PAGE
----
As UND President Mark Kennedy prepares to become the next president of the University of Colorado system, officials in North Dakota now begin the process to replace him.
The Colorado University Board of Regents on Thursday voted 5-4 to name Kennedy the next system president. He was the sole finalist for the job and will oversee a four-campus system. His last day at UND is June 15. Kennedy's departure comes just three years into his tenure at UND.
North Dakota University System Chancellor Mark Hagerott said the first order of business will be to create a list of potential candidates for interim president before the May 30 State Board of Higher Education meeting. Hagerott said the interim president could be in place for at least a year as the board and eventual search committee work to find the right person for the job.
After appointing an interim president, the chancellor and the board will form a search committee that includes members of the UND and Grand Forks community, as well as other higher education leaders. Students are often part of the process.
Courton Loreno, a third-year law student at UND, said he hopes the next president will be able to find a balance between improving education and the campus while also dealing with budget constraints.
"I think the new president is going to have a fair bit of difficulties," he said. "UND is kind of on a budget crunch right now. They'll have to look for ways to improve education and improve the campus by working with more constrained budgets. That's probably the biggest thing."
Loreno added that the job of a president is never simple.
"It's not an easy job," he said. "As a president you kind of take a lot of blame, whether it's fair or not, for your institution's actions. It's something where my biggest concern is that they can do what's best for UND. I think whoever they get will be someone who's experienced enough to know how to work with that, and can do so relatively well."
Hagerott noted that since the 2015-16 UND search, laws surrounding the release of candidates' names has changed.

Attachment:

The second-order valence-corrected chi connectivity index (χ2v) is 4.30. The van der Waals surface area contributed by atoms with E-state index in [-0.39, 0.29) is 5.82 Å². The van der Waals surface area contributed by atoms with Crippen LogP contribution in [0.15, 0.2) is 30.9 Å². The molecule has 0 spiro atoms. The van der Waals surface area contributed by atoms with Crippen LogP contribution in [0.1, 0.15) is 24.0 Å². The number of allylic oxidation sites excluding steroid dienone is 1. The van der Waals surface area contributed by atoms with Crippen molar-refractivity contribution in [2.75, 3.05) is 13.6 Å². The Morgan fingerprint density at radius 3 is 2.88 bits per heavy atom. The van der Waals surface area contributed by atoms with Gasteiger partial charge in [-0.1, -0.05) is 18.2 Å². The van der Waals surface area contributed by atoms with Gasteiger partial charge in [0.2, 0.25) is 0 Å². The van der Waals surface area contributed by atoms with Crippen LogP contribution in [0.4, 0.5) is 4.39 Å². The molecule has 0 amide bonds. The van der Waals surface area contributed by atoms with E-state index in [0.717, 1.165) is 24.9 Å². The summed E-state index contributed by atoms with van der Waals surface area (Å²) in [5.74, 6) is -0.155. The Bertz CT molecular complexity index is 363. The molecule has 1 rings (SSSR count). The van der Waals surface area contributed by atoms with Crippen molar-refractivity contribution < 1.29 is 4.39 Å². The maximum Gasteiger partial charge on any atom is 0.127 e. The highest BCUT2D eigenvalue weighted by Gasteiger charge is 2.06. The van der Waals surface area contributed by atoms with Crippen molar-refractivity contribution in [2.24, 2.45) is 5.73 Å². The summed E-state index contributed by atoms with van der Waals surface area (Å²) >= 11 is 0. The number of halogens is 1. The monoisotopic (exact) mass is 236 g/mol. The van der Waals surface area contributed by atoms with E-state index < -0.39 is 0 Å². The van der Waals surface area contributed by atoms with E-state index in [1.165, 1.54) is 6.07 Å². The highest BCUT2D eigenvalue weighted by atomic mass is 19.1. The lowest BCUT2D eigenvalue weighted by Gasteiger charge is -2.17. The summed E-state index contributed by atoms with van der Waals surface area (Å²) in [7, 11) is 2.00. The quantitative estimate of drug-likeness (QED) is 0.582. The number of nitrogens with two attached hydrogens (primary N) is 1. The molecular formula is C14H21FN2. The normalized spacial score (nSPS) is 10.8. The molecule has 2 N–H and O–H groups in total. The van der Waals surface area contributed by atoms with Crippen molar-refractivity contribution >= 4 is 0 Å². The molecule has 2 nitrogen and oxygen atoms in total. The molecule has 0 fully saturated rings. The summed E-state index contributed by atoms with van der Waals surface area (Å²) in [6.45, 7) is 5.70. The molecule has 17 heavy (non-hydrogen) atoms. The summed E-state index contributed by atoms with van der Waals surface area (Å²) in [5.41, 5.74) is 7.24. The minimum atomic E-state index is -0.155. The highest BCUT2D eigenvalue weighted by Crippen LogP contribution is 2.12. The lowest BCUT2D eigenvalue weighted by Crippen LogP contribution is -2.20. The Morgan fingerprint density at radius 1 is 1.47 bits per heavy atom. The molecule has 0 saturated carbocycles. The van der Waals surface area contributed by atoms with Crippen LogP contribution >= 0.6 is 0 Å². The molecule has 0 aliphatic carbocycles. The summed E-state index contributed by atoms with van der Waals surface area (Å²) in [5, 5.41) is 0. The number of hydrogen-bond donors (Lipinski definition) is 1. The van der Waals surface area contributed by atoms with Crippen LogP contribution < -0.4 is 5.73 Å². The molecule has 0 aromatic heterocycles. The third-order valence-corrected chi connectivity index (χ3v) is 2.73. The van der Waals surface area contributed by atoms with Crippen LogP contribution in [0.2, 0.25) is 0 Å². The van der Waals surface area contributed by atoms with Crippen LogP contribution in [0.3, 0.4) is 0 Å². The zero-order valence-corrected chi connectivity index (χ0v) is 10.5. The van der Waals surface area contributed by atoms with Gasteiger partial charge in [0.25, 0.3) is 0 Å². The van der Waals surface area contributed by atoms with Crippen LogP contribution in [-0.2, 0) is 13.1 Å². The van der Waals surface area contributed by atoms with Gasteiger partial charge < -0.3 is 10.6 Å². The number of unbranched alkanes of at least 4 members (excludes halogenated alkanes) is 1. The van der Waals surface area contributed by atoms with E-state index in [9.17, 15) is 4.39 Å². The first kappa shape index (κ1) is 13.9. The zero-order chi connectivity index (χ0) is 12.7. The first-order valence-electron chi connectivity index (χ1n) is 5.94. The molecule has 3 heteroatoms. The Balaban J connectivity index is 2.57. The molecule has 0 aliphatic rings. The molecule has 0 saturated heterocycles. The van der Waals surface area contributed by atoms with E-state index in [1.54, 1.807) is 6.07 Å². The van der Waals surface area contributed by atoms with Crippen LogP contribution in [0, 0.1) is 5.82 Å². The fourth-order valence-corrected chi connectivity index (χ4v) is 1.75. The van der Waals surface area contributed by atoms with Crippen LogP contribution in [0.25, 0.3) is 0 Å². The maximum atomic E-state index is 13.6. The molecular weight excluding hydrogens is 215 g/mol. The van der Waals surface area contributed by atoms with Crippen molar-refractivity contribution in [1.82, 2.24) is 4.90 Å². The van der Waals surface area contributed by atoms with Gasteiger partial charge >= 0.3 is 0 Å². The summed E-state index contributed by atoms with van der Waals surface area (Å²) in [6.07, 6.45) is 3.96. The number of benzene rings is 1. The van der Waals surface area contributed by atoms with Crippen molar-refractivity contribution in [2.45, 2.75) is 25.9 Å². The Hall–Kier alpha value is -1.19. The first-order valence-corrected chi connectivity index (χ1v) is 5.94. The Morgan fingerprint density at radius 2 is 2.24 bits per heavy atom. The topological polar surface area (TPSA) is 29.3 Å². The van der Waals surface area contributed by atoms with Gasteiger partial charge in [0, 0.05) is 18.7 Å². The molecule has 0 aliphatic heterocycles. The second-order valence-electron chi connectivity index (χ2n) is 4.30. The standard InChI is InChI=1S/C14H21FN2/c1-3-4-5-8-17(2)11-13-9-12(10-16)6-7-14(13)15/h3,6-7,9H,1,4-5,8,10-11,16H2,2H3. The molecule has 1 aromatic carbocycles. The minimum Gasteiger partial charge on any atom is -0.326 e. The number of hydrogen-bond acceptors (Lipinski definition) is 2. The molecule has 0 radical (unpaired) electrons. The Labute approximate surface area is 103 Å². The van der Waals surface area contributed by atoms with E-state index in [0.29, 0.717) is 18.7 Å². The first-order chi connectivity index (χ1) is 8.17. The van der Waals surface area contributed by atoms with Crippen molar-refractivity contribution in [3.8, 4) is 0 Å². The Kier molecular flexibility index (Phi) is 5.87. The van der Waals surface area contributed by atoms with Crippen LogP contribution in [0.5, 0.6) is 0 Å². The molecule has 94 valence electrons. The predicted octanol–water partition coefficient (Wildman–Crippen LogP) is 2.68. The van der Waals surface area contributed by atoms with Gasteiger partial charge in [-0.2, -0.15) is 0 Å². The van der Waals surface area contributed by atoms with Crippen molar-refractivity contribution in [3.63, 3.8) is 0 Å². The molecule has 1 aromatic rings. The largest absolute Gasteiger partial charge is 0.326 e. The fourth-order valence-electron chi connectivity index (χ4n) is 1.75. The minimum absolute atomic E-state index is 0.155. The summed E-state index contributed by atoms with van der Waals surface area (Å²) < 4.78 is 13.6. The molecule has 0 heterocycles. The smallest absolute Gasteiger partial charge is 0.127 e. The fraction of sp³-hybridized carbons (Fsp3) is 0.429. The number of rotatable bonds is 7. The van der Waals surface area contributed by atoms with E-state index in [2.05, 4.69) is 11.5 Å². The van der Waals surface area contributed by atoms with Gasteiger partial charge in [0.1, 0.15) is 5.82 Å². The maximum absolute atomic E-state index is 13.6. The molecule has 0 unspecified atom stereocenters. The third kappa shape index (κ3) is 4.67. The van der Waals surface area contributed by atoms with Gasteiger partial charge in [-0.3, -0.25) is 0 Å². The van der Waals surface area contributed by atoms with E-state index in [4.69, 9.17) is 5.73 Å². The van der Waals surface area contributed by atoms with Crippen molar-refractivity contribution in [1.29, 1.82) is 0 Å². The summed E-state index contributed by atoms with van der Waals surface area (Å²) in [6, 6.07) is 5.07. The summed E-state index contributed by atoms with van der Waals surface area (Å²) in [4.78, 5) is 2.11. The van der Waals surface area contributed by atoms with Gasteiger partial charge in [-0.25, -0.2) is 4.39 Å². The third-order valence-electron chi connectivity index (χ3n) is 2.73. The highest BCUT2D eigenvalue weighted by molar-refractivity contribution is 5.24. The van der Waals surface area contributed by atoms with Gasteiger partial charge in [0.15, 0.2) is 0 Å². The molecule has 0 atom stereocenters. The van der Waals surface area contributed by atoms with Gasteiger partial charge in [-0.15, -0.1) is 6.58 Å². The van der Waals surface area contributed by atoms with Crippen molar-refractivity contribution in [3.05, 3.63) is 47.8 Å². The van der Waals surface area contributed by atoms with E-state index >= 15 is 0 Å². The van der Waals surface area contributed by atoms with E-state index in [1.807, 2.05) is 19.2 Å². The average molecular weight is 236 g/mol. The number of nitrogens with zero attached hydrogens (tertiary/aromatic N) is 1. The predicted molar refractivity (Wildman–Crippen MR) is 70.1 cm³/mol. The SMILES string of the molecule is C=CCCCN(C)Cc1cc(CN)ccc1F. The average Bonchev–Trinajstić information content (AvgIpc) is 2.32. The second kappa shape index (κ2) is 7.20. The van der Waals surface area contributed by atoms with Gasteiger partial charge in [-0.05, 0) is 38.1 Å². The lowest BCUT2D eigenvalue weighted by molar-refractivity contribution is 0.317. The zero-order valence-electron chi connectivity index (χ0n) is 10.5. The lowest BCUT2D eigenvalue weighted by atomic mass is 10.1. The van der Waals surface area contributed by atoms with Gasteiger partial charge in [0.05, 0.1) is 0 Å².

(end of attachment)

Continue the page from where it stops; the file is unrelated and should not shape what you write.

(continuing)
In 2017, the North Dakota Legislature passed a bill limiting the release of applicants' names to those who are considered finalists for the job. The law states that the public entity "shall designate three or more of the qualified applicants as finalists" to be considered before the public.
Hagerott said this will be a positive for the university and the system because it will give candidates a chance to apply for the position without having their name publicized until they become one of the finalists. In the past, a chief concern was that the best candidates would not apply, since their name would have been public from the beginning of the process. That publicity could have created trouble at their current workplace.
Since Kennedy was appointed president at UND in 2016, the state board has had to fill positions at Dickinson State University, Mayville State University and, most recently, Valley City State.
Kennedy's NDUS contract does not officially expire until June 2020, but SBHE chair Don Morton said Kennedy's contract will be considered "done" after Kennedy officially resigns.
Questions about the contract became more prevalent after Kennedy was announced as the finalist in Colorado. Upon the announcement, Kennedy said he was disappointed to be leaving UND-even though he hadn't yet officially been offered the Colorado job. It was Kennedy's second time being a finalist for a presidential search in the past 15 months.
Hagerott then sent Kennedy a letter, accepting Kennedy's "de facto notice of resignation."
What would have happened if Kennedy wouldn't have gotten the Colorado job?
Friday, Hagerott said he did not want to get into "what if" scenarios, but said his top priority is the people of North Dakota and UND.
"(UND) is the state of North Dakota's institution. It serves the people of North Dakota," he said. "We need leaders who are there to take care of North Dakota. I don't want to get into 'what ifs' but he was in two searches in the stretch of 15 months, so clearly he was ready to move on and now that's happened."
Hagerott wishes Kennedy well in Colorado and hopes they'll maintain a good relationship going forward.
While Kennedy's contract in North Dakota was just one page, the contract requires the president to follow SBHE policies, which can be updated by the board. A section referring to presidential authority, responsibilities and contracts contains language about what happens if a president is terminated without cause.
However, the contract does not lay out conditions if a president chooses to leave early, thus breaking the contract.
By comparison, Kennedy's new contract in Colorado is 14 pages long and includes a "recruitment fee" for any institution that attempts to lure Kennedy away before his contract is up. Should he move on to another school before June 30, 2020, the new university would have to pay the University of Colorado $750,000. The numbers drop to $500,000 before June 30, 2021, and $250,000 before June 30, 2022.
Hagerott said he would be interested in potentially adding a similar section of policy to presidents' contracts in North Dakota to help limit "job hopping."
"That just confirms in my mind that we're not the only ones who want stability," Hagerott said. "I did not support when presidents apply early in their tenure for new jobs. I do like stability."